A debris caution with 37 laps to go put paid to Busch's breakaway, and set up a round of pit stops under caution. With the finish still some four to six laps out of reach on a full tank of gas, four cars - Hornish, Michael Annett, Brian Scott and Austin Dillon - all took a gamble on taking just two tyres this time around, leaving Brad Keselowski and Joey Logano as the lead cars on a full set of new rubber.

Kyle Busch had suffered another off-colour pit stop and dropped eight places in the melee, while there was also some drama in Johanna Long's pit stall which saw a tyre escape form the pit stall and bounce into the path of Austin Dillon's car as he exited, although fortunately no harm was done.

That totally changed the dynamics of the race as Hornish got a good jump when the green flag came out for the restart on lap 68 and Annett quickly found himself passed by Austin Dillon, Brad Keselowski, Elliott Sadler an a recovering Kyle Busch.

Keslowski knew he had limited time to make his move before Busch roared back to the front, so he took charge of the race from Hornish on lap 72 just before Brian Scott spun out of turn 4 to bring out the fourth caution of the afternoon. Scott managed to keep the #11 off the wall but at the cost of bouncing off innocent bystander Ty Dillon's car in the process causing some small scale but nonetheless nasty front side damage to both cars. Paul Menard took to pit lane to avoid the crash and ended up losing multiple positions by the time he blended back in.

Keselowski, Hornish, Sadler and Busch led the field to the restart, but the race went yellow again within seconds after, when Busch got loose trying to put the power down to get past Hornish on the inside line in turn 2. Busch had a wild spin in a cloud of tyre smoke but somehow avoided hitting the wall or collecting any other cars: while it cost him a huge number of positions even before he slouched back into pit lane for a new set of tyres to replace the flat-spotted set he'd just melted, he would at least be able to live to fight again for the rest of the race albeit down in 27th place and the last car on the lead lap.

Now with 18 laps remaining, Keselowski led Sadler, Hornish and Austin Dillon around for another restart: Sadler got a huge boost down the front straight while Keselowski seemed to spin his wheel, giving Sadler the lead of the race. It seemed that #2 was heading to victory lane, but then to his horror the black flag was being waved at him by the officials for jumping the restart.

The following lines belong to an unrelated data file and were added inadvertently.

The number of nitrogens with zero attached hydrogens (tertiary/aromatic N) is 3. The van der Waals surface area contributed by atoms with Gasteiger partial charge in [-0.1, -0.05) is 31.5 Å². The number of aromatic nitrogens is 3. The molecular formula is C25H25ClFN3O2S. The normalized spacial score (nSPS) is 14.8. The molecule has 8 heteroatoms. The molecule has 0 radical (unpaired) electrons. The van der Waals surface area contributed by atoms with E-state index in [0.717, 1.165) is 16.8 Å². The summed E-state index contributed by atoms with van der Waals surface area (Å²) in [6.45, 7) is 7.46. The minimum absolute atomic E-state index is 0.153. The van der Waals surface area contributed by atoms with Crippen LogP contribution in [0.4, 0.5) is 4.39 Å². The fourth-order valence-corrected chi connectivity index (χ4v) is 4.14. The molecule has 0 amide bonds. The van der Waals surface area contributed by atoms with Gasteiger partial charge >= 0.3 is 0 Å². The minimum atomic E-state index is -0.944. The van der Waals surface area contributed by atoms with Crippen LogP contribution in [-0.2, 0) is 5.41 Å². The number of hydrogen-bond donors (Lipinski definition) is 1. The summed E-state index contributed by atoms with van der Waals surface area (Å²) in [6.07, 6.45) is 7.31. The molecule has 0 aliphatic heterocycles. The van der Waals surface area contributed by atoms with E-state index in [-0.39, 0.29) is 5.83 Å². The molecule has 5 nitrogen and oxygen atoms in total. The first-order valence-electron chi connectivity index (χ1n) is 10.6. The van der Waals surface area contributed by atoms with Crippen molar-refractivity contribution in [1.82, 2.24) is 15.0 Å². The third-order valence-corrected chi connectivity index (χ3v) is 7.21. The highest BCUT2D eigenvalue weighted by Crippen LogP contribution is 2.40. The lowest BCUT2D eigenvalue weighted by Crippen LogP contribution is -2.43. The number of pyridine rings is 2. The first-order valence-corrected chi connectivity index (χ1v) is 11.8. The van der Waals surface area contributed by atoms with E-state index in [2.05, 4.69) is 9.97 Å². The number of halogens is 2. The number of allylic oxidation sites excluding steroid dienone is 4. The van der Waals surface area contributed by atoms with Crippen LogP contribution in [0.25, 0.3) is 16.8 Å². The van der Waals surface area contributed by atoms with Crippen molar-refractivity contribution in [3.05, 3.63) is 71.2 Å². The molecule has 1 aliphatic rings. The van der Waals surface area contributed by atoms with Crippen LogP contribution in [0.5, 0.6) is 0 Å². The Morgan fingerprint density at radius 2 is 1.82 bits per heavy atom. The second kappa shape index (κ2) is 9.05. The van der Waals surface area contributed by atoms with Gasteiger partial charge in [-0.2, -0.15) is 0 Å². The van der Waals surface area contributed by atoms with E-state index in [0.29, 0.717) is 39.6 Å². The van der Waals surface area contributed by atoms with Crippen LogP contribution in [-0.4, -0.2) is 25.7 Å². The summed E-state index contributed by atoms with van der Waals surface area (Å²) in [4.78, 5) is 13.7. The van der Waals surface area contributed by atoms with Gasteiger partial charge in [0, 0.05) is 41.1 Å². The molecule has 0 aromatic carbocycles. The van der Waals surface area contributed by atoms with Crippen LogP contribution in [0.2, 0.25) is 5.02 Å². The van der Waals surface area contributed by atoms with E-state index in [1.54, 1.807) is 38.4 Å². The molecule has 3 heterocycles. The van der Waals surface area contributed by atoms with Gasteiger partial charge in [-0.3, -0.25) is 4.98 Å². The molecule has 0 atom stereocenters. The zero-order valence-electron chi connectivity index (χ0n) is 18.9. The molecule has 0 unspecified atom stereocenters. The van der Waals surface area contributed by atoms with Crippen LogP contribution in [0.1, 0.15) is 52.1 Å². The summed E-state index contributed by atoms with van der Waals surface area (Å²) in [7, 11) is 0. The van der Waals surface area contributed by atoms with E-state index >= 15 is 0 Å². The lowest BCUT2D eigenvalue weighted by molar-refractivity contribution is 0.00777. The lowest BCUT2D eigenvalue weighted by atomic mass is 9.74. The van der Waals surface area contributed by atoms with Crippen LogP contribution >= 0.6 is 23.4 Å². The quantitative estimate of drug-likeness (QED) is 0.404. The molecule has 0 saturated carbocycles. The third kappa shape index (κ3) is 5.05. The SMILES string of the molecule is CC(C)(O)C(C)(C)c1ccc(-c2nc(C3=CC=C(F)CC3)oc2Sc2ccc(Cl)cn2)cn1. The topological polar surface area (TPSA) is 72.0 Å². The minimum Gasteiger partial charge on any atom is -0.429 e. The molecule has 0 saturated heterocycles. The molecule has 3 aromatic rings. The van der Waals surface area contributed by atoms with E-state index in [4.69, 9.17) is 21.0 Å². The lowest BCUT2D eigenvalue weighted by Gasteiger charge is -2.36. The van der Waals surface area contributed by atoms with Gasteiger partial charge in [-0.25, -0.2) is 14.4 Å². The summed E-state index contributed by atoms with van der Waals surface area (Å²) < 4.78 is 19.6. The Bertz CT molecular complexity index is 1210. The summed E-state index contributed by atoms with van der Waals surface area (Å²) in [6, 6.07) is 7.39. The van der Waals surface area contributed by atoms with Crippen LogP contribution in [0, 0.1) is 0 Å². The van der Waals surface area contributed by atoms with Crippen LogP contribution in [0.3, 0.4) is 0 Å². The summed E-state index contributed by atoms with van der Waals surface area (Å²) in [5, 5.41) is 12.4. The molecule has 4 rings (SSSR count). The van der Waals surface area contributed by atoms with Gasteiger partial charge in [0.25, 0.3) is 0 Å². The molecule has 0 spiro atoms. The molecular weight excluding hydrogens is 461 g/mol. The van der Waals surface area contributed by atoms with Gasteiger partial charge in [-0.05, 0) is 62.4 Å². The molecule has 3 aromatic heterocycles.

He was furious, and his crew chief Luke Lambert remonstrated with race officials about the decision, but NASCAR were implacable and refused to budge. Lambert broke the news to his driver that he'd have to serve a drive-thru penalty, which dumped him all the way back down to 22nd place and cost him the lead in the championship standings.

"That is so wrong," fumed Sadler as he served his penalty. "NASCAR just took the championship away from me. They just took the damn championship right out of our hands," he yelled. And it was true that it seemed particularly unfair given NASCAR's earlier call over Busch's early move on Kahne at the start and given that Sadler couldn't have checked his speed with Dillon pushing him that hard without causing a massive pile up. But the rules are the rules, and NASCAR was sticking to them.

"The rules are that he cannot beat the number one starter to the line," explained NASCAR vice president for competition Robin Pemberton. "That's what he did. He clearly did that. He had him cleared by the time they got to the start/finish line, and made no attempt to give it back. That's the rules of the restart."

After that high drama, the action on track ended in an uneventful run to the chequered flag with Keselowski heading Hornish in a Penske 1-2 followed by the two Dillon boys, Ty now in front of Austin and Denny Hamlin in fifth comfortably ahead of Annett. With only one late adjustment - when Hamlin passed Austin Dillon for fourth place - that was how the race ended; Brad Keselowski duly became the first winner of a Nationwide Series race at Indianapolis Motor Speedway, and he and his crew set off for the traditional kissing of the yard of bricks marking the start/finish line.

Meanwhile, Elliott Sadler was counting the cost of that final restart controversy. He'd only managed to recover seven of those lost positions, but along with Hamlin's last minute pass on Austin it meant that Sadler had just managed to do enough to retain the lead in the championship by just 2pts - but that was little compensation to him as he fumed on pit lane and headed straight to the NASCAR hauler, accompanied by an equally irate car owner Richard Childress.

Full race results, qualifying and practice times and current Nationwide Series championship points standings available.